Section III. PLANS OF ATTACK
The original plan of attack on Bardia contemplated an attack down the coastal plain, following the Tobruk-Bardia road (see map No. 1), with the object of cutting off the northern portion of the perimeter and of continuing the attack to the south. However, when the Division Commander was promised two battalions of infantry tanks instead of two companies, he changed his plan to an attack from the south.
An attack over the ground used the previous year was not contemplated, although this broad flat escarpment leading into Bardia from the west presents the most favorable approach for tanks. However, every effort was made to cause the defender to expect such an attack, and with apparent success, for a large portion of the defending Axis antitank guns were originally sited to cover this avenue of approach.
The new plan of attack, from the south, was completed and in the hands of the subordinate commanders by December 24. Troops were withdrawn from the line by companies and rehearsed in their roles. In particular the infantry-tank and the infantry-engineer teams were given practice to insure close timing and coordination.
As of December 30 the strength of the 2d South African Division, reinforced, in the general area Salum-Omars--Bardia, was as follows:
3 infantry regiments of 3 battalions each;
1 reconnaissance battalion;
1 machine-gun battalion;
1 light AA regiment less 1 battery -- 40-mm. Bofors;
1 light AT regiment -- 2 pounders (40 mm.);
3 field artillery regiments, less 1 battery -- 25 pounders (total, 11 batteries);
4 batteries of medium artillery (three 6-inch batteries; one 4.5-inch battery);
New Zealand Cavalry Regiment;
2 battalions of infantry tanks (114 tanks).
Of this force, the troops actually used in the Bardia operation consisted of 5 infantry battalions, the Division reconnaissance battalion, 2 companies of the Division machine-gun battalion, the antitank regiment, all available Division Artillery (11 batteries), 4 batteries of Corps Artillery, and 2 battalions of infantry tanks.
Opposed to the British attackers was an Axis force initially estimated at 4,120 defenders, of whom 1,310 were German and the remainder Italian. The defending force included infantry, engineers, cavalry, artillery (the British knew the positions of 86 guns of various calibers), a detachment of 13 tanks, and the necessary service troops.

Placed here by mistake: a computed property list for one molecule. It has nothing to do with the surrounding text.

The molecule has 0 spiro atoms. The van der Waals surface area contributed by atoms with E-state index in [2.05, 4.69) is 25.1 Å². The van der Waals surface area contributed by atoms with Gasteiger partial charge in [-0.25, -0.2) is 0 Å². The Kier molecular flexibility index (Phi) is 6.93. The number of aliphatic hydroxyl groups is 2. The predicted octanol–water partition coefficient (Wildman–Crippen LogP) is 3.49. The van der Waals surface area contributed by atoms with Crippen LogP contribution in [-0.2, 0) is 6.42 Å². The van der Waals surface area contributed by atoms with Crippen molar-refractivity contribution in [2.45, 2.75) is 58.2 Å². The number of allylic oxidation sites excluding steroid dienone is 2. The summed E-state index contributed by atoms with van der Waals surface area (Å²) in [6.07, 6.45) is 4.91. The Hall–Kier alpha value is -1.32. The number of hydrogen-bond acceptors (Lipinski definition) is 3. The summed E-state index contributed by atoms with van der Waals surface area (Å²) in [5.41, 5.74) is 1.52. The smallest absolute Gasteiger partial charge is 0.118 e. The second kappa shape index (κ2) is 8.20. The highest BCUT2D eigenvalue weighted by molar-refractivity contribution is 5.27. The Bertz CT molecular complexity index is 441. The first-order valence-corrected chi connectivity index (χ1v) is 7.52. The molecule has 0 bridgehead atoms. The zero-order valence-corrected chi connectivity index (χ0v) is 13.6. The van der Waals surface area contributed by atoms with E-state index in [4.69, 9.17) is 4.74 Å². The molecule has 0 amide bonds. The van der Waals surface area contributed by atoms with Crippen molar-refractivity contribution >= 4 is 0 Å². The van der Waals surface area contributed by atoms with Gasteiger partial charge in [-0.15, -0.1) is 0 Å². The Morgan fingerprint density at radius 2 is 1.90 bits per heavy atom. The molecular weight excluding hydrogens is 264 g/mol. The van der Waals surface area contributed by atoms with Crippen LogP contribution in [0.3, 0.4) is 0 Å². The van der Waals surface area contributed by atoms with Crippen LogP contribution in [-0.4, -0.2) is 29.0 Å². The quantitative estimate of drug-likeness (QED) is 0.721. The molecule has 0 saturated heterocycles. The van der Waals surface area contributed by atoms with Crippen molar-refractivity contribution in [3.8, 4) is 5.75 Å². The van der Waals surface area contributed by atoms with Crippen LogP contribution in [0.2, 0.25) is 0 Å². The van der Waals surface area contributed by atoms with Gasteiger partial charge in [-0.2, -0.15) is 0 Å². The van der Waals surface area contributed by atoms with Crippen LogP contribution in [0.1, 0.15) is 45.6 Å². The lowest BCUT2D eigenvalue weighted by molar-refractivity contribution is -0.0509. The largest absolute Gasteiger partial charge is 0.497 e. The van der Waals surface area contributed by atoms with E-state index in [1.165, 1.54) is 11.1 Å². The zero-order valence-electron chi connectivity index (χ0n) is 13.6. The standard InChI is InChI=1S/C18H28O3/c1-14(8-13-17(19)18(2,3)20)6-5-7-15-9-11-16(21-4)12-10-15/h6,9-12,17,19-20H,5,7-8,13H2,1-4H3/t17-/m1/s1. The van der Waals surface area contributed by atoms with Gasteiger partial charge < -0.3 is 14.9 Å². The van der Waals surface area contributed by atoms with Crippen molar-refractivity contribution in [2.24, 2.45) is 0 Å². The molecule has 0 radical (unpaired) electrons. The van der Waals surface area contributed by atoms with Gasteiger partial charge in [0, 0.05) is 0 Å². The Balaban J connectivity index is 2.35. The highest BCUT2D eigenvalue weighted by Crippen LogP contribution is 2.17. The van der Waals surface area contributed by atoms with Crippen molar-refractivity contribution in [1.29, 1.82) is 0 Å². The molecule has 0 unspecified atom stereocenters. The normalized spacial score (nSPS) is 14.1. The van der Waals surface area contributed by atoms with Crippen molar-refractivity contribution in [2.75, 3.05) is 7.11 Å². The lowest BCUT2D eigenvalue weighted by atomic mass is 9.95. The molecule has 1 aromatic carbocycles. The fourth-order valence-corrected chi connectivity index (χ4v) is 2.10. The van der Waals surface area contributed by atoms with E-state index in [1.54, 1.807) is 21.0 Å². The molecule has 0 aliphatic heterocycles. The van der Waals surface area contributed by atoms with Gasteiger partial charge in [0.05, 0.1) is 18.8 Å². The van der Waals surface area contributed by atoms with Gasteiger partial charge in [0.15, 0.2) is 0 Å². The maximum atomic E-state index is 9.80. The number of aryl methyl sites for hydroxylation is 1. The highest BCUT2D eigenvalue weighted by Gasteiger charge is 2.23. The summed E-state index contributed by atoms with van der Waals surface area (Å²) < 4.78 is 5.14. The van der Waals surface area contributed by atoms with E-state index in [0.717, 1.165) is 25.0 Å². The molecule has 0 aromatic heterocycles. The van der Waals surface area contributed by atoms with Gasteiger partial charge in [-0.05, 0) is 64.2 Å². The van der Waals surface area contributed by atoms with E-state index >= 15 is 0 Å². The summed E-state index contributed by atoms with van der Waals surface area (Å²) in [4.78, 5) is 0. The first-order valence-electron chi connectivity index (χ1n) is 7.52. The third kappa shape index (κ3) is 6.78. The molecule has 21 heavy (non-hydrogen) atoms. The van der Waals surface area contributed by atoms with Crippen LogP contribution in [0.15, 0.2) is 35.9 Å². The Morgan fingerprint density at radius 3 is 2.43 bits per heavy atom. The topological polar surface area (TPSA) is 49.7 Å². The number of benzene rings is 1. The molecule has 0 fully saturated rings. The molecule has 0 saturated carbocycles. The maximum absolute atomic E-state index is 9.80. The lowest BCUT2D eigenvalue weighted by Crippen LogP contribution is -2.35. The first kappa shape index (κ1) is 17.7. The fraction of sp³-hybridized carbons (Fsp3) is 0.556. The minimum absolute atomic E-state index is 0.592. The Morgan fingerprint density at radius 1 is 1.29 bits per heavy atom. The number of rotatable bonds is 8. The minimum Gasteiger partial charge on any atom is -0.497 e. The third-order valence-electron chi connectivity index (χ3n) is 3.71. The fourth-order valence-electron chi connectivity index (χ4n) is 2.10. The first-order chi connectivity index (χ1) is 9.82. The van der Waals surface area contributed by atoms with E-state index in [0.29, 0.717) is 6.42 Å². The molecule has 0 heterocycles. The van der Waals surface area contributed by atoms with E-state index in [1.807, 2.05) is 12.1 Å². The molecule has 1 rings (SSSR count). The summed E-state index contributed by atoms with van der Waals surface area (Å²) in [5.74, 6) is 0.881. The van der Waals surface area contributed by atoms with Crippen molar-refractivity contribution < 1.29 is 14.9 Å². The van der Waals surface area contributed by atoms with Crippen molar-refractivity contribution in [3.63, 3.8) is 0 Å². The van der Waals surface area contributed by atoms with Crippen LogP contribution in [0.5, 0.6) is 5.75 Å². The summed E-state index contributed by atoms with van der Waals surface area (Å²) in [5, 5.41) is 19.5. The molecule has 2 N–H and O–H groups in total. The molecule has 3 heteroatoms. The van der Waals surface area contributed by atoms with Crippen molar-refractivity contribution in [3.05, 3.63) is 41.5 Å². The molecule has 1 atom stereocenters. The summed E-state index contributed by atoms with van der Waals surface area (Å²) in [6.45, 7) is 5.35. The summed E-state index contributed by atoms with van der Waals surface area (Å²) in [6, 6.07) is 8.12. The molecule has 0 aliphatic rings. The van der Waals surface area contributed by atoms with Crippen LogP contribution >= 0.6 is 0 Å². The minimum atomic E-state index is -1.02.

At the conclusion of the action, however, it was found that this estimate credited the Axis with only about 40 percent of actual strength, for, in addition to unannounced Axis battlefield casualties, the British reported the capture of more than 8,000 prisoners, of whom approximately 1,800 were German.
Two features should be stressed in studying the organization of the British attacking force: first, the large area held by the Division at the time (some 49 miles, from Bardia to the Omars--Salum--Halfaya Pass triangle); and, second, the announced policy of the Division Commander to take each of the Axis positions in turn by utilizing a maximum of fire power and a minimum of personnel.
The plan in detail is given in the 2d South African Division Operation Order No. 2 of December 24, 1941 (appendix B). The information from the operation overlay has been plotted on map No. 2. In general, the plan provided for three holding forces -- one to the north, one to the west, and one to the south -- which were to "hold, demonstrate, and contain." The main attack was to be made by a reinforced regiment which would break through the perimeter defenses in the south. This attack was divided into three phases, and was to be launched at 0500 December 31.
The general instructions contained in O. O. No. 2 were amplified by operation instructions that went out to the troops along with the operation order. For the operation instructions to the attacking troops and to the reserve which was to carry out Phase 2 of the attack, and for the timetable showing coordination of infantry, artillery, engineers, and tanks, see appendixes C, D, and E.
Section IV. CONDUCT OF THE ATTACK
1. PHASE 1 (Map No. 3)
During the night of December 30-31 one tank battalion and the engineers moved to their assembly areas, the tanks about 1,000 yards in rear of the infantry. At H hour  - 185 (3 hours and 5 minutes before the hour of attack) the engineers and two infantry battalions, the RLI (Rand Light Infantry) on the right, and the ILH (Imperial Light Horse) on the left, began their movement forward to the line of departure. This was the road running 300 yards to the south of the wire and almost parallel to it.
Previously designated personnel from the infantry companies assisted in carrying forward bangalore torpedoes and other engineer equipment. The troops arrived at their line of departure without incident. At H -135, artillery fire was opened in conjunction with a heavy bombardment by the Royal Navy from the Gulf of Salum. At the same time the engineers went forward to blow gaps in the wire. (See appendix E.)
Between H - 110 and H - 70, the engineers blew the gaps; the infantry then passed through and took up a position forming a salient about 400 yards inside the wire. The infantry actually crossed the wire at H - 90.
In the rear of this newly established line and under cover of infantry and artillery fire, the engineers widened the five gaps now opened in the wire, cleared lanes through mine fields, and blew the sides of the tank ditch. The tanks arrived at the ditch 30 seconds before the time fixed for launching the attack and, continuing through the wire and mine fields, passed through their infantry.